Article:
First of all, I was born in Bosnia (at the time, the name of the country was Yugoslavia). A few days ago I went for a walk and I wondered what would my life be if the damn war in the 90s never happened. Well, there’s a chance that Yugoslavia will still be a country of six republics. Now, let me assure you, I am not Yugonostalgic since I believe it is a pathetic and unrealistic feeling, but the thought has crossed my mind (apparently, I am extra creative when I am walking). For all of you who are not familiar with the term Yugonostalgia, some people compare the feeling to the German term Ostalgie:
The phenomenon that people fondly remember the socialist state in which they lived before it collapsed under its internal contradictions. Such nostalgia has become part of consumer culture all over the former Communist bloc. Hungarian rubber shoes, Polish soft drinks, and LPs from all countries are examples of products that have again become popular in the countries where they originated–but today, they’re sought after not for lack of alternatives but as one of countless choices in a free market.
I know, it is unrealistic (read: utopia) even to think about it, since life (on the Balkans, at least) has so many factors and layers, but nevertheless, I will play with the thought, so here it comes – alternative history of Dino A’s life:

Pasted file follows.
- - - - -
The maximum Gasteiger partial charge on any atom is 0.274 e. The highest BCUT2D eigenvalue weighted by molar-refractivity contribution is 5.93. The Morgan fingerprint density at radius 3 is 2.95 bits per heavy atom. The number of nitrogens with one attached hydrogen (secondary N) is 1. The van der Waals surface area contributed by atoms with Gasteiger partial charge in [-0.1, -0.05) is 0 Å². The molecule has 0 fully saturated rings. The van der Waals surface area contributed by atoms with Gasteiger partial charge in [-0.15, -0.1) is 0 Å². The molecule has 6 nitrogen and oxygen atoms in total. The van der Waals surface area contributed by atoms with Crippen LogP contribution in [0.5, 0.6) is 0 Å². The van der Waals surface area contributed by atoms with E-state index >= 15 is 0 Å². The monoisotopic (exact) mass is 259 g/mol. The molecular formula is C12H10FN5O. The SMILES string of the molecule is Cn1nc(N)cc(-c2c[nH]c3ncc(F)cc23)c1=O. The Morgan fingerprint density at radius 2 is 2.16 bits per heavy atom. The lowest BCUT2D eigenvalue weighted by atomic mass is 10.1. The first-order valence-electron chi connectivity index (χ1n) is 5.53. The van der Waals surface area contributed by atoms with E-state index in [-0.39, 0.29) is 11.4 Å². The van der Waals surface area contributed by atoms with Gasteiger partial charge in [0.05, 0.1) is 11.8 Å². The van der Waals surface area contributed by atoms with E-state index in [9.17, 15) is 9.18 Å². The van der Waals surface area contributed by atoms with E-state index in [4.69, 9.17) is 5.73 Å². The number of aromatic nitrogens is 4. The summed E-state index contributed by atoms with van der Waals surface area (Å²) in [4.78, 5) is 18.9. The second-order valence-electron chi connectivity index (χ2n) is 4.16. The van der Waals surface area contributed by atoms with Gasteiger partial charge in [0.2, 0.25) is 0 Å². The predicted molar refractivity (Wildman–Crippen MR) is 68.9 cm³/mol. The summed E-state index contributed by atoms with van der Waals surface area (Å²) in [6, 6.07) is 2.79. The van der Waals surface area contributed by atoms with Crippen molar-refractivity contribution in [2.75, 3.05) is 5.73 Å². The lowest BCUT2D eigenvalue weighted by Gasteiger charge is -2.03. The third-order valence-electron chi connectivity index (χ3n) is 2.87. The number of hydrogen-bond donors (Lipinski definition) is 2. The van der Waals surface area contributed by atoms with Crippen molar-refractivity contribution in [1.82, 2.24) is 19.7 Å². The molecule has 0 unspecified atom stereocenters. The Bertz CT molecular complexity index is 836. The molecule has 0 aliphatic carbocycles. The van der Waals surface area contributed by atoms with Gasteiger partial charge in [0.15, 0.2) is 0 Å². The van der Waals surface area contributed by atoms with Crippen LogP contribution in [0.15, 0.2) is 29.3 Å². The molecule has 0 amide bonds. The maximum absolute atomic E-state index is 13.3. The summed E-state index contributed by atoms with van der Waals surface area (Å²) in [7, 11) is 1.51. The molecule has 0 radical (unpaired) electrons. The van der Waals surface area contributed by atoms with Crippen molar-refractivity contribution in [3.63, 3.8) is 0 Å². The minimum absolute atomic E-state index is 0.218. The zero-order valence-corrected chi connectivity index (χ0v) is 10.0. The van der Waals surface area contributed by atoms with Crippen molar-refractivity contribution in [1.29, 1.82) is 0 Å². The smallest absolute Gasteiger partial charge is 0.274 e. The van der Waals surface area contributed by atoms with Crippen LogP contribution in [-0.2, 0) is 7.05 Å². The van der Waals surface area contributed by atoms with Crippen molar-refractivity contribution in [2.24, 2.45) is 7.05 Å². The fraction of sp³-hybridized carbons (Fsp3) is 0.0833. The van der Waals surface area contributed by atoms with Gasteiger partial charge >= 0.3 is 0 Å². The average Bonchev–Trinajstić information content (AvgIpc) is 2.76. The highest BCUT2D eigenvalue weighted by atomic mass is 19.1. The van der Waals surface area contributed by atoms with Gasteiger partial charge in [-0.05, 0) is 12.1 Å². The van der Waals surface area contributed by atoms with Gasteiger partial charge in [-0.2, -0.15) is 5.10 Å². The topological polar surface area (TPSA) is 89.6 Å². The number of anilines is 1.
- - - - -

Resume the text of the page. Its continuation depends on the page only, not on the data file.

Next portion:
Let’s pretend that the wars in the Balkans never occurred and that Yugoslavia still exists. Today I would have probably been an officer in YPA – Yugoslav People’s Army, more precisely its air forces. In 1991, I joined military school, (RV & PVO – Air Forces & Anti-Air Defence) in Rajlovac, near Sarajevo. After 4 years in the school, I would certainly join the military academy. After additional 4 years of training, learning the war strategies from Hannibal to Marshall Zhukov, countless jumps from the airplanes and helicopters, snowboarding with the full military equipment, and outstanding theoretical performance during that time, I would become at least a Lieutenant (poručnik) in YPA around new millennium.
I would be transfered to some military base with air force/defence units: Zemun (the HQ of Air Forces), Sarajevo, Belgrade, Zagreb, Niš, Priština, Bihać, Mostar, Split, Pula, Zadar, Titograd, Ljubljana or Maribor. I would have most certainly been a man of discipline and authority, which is the opposite of my characteristics today. Today I champion personal freedoms and dislike authorities. Would I be married? Would she be a Bosnian, Croatian, Serbian? Macedonian? I would have lived in a military owned apartment complex, use all of my time in the military base, have mostly friends inside military…
I can only say I am actually glad that I am not a soldier today because of the way of life. As a soldier, I would have probably had a very simplistic view on life, i.e. there would be only one way of doing things – my way. Looking from today’s perspective, that would be a very sad life of mine. I would not take active interest in history, art, literature (the one that is not about battles and armies!), and I WOULD probably not be able to travel to foreign countries, exploring new cultures and people.
I have said many times that the wars in the Balkans during 90s were the worst since the World War II, hundreds of thousands died for nothing, many people lost their families, their future. But in a strange way, a war also changes one’s life, it changes it course, its path to the future.
I am not complaining, nor I ecstatically cheer my present life in Denmark, but one thing is sure – I am living a different life from the one in my home country and my mind functions in another way (which is a good thing).